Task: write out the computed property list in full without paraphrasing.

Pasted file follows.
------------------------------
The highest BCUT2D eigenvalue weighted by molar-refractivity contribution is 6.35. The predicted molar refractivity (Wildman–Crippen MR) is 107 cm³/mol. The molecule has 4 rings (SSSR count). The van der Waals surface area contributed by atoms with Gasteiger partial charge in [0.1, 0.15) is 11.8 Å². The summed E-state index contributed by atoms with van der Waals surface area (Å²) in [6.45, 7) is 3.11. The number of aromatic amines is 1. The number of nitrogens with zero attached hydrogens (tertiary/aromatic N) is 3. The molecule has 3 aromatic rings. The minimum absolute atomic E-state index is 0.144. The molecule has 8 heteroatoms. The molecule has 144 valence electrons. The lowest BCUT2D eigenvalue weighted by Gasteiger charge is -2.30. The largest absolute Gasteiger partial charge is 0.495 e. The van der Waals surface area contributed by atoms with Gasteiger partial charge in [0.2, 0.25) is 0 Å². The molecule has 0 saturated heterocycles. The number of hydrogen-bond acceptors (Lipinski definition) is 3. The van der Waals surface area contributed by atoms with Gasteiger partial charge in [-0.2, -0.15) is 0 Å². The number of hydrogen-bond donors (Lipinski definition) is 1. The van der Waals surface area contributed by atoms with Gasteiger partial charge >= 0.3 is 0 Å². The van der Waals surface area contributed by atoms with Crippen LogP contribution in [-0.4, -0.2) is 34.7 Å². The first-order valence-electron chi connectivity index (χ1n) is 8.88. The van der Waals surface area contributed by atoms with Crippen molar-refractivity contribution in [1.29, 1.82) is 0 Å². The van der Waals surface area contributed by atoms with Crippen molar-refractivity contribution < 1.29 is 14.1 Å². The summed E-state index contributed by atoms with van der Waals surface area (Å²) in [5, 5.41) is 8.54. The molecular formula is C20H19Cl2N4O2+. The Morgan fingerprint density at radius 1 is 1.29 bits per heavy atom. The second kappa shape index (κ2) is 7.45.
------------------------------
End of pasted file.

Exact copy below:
The highest BCUT2D eigenvalue weighted by molar-refractivity contribution is 6.35. The predicted molar refractivity (Wildman–Crippen MR) is 107 cm³/mol. The molecule has 4 rings (SSSR count). The van der Waals surface area contributed by atoms with Gasteiger partial charge in [0.1, 0.15) is 11.8 Å². The summed E-state index contributed by atoms with van der Waals surface area (Å²) in [6.45, 7) is 3.11. The number of aromatic amines is 1. The number of nitrogens with zero attached hydrogens (tertiary/aromatic N) is 3. The molecule has 3 aromatic rings. The minimum absolute atomic E-state index is 0.144. The molecule has 8 heteroatoms. The molecule has 144 valence electrons. The lowest BCUT2D eigenvalue weighted by Gasteiger charge is -2.30. The largest absolute Gasteiger partial charge is 0.495 e. The van der Waals surface area contributed by atoms with Gasteiger partial charge in [0.2, 0.25) is 0 Å². The molecule has 0 saturated heterocycles. The number of hydrogen-bond acceptors (Lipinski definition) is 3. The van der Waals surface area contributed by atoms with Gasteiger partial charge in [-0.2, -0.15) is 0 Å². The number of hydrogen-bond donors (Lipinski definition) is 1. The van der Waals surface area contributed by atoms with Gasteiger partial charge >= 0.3 is 0 Å². The van der Waals surface area contributed by atoms with Crippen LogP contribution in [-0.4, -0.2) is 34.7 Å². The first-order valence-electron chi connectivity index (χ1n) is 8.88. The van der Waals surface area contributed by atoms with Crippen molar-refractivity contribution in [1.29, 1.82) is 0 Å². The van der Waals surface area contributed by atoms with Crippen molar-refractivity contribution < 1.29 is 14.1 Å². The summed E-state index contributed by atoms with van der Waals surface area (Å²) in [5, 5.41) is 8.54. The molecular formula is C20H19Cl2N4O2+. The Morgan fingerprint density at radius 1 is 1.29 bits per heavy atom. The second kappa shape index (κ2) is 7.45.